Miskatonic University Press

Firefox privacy—updated


Here’s an update to my post a month ago about the Firefox extensions I use on my laptop to increase privacy. I’m no expert, and it may do little or nothing against spy agencies, but it does confuse corporate tracking, which is also important. One key point, which does defend against spy agencies: use Tor more (but watch out). Every grain of sand we each throw in the gears is a help.

Remove Chromium

First, though, yesterday I deleted Chromium, the purportedly free and open browser that Google extends to make Chrome, its proprietary browser. I had used it as the only browser for using my Google accounts (which are purely for work) and for other web sites that had unreasonable demands for cookies and Javascript but that I had to use (such as for buying a ticket to a concert). Then I saw Rick Falkvinge’s Google Chrome listening in to your room shows the importance of privacy defense in depth, which reports that the browser was secretly downloading a binary that would let it listen for “ok google” in order to trigger searches.

Hotword search enabled: no

The browser required a setting to be turned on to actually start listening, Google says, but nevertheless, without my knowing it, a blob of unknown code had been installed on my computer that could listen to my microphone. The links in Falkvinge’s piece are worth following to what developers thought of this and how Google handled it. The Guardian picked up the story with Google eavesdropping tool installed on computers without permission.

My response:

$ sudo apt-get purge chromium-browser

Of course, I am walking around with a perfectly constructed and highly sophisticated monitoring device in my pocket which must have its microphone turned on—because it’s my phone—but that’s another issue.

I’m not sure what browser I’ll now use for Google access.

Extensions I use

Now, the extensions. I deleted Adblock Plus and now use uBlock, thanks to a recommendation on Twitter. It’s under the GPL v3 and completely free and open, and isn’t, in effect, a protection racket, as described in Both AdBlock Plus and the media are worried about Safari’s upcoming features.

AdBlock Plus needs to work well for its parent company to make money. Not from its users, of course, but from the companies that want to pay the company to make sure their advertisements aren’t blasted into oblivion by the extension.

On my phone I’m still seeing lots of ads (and hence being tracked) but that’s another issue too.

I also installed NoScript, which I should have done a long time ago. It blocks Javascript (and some other things) on sites unless I enable it where I want it to run. It comes with a whitelist, but it’s editable.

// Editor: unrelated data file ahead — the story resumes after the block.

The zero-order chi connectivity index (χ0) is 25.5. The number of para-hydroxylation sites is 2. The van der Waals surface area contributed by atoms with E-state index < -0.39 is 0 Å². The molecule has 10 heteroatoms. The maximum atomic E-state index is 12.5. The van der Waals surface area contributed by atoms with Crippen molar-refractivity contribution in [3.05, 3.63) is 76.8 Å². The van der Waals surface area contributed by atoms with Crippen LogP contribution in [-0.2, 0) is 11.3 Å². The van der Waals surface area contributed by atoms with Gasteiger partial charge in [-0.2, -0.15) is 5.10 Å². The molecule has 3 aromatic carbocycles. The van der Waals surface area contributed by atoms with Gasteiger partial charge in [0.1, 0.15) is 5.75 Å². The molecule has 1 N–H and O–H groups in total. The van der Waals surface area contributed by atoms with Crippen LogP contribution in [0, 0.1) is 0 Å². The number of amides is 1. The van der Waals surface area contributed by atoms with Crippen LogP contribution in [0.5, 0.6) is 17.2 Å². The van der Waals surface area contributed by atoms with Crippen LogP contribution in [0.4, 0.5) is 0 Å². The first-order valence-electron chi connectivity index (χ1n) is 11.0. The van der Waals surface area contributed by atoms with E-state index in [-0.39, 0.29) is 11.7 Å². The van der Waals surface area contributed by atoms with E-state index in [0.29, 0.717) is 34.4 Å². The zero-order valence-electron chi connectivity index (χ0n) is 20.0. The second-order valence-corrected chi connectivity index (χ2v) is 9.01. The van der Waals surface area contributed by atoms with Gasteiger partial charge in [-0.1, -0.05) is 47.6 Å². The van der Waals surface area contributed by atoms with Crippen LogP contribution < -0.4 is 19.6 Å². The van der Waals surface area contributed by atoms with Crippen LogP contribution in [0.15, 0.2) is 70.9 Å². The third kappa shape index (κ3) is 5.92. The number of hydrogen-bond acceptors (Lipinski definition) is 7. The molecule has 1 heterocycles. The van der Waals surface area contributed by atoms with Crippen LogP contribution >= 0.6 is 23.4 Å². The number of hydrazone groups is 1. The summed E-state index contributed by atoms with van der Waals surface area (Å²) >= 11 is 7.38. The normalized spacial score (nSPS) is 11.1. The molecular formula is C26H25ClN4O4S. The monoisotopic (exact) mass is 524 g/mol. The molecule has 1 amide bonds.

This is my updated list of privacy extensions, with their licenses (MPL == Mozilla Public License, GPL == GNU Public License) and links to source if public:


Check in on Lightbeam every few days to see a nice visualization of how your information is being passed from one site to another. It’s incredible.

Blocking referrers

None of those do anything with the HTTP referer header, so I looked into how to handle that myself. Opening the (pseudo-)URL about:config in Firefox and searching for referer (an aged misspelling) showed this:

about:config referers

Finding the details of these is strangely difficult on the Mozilla Firefox site, but Improve online privacy by controlling referrer information documents them.


  • 0: always send referrer (default).
  • 1: only send if base domains match.
  • 2: only send if hosts match.

I set this to 1.


  • false: send the referrer (default).
  • true: spoof the referrer and instead use the target URI

I set this to true.


  • 0: send full URI (default)
  • 1: send scheme, host, port and path
  • 2: send scheme, host and port

I set this to 2.


    1. never send the referring URL
    1. send when following a link
    1. send when following a link or loading an image (default)

I set this to 1.

This may stop some sites from working. I’ll wait and see.


Eric Hellman’s Protect reader privacy with referrer meta tags told me about the new referrer (finally properly spelled) meta tag in HTML 5, which allows a site owner to suggest to a browser what referrer information it should pass on to a linked site. You’re viewing this over HTTPS, so this shouldn’t matter when linking to a non-secure HTTP site: 15.1.3 Encoding Sensitive Information in URI’s in RFC 2616 says, “Clients SHOULD NOT include a Referer header field in a (non-secure) HTTP request if the referring page was transferred with a secure protocol.” However, my URL would be passed on to HTTPS sites. To prevent this, I added this to my page template:

 <meta name="referrer" content="origin-when-cross-origin" />

This means that links leading off my site should pass on that the browser came from https://www.miskatonic.org/, without giving the particular page, but links staying inside my site will pass the full referring URL.

Use Tor more

I’m using Tor more. I try to use it for as much regular anonymous browsing as I can: just reading the newspapers or looking at blogs or checking something on Wikipedia or any other normal behaviour. Using Tor like this has two wide advantages: it increases the overall traffic on the network, which helps confuse what everyone else is doing, and it means that more Tor traffic hits regular web sites, which also helps confuse what everyone else is doing. The more people that use it, the better for everyone.

It has its faults. It shows ads! Here’s what the Toronto Star home page looks like right now in Tor:

Tor Star

Not only do I see the ad at the top, which uBlock prevents, it’s messed up and ugly. But I don’t mind.

Using Tor (or ssh) means that you become a permanent target of the security agencies and everything you do will be logged and analyzed, so know what you’re doing.

Still, every grain of sand we each throw in the gears is a help.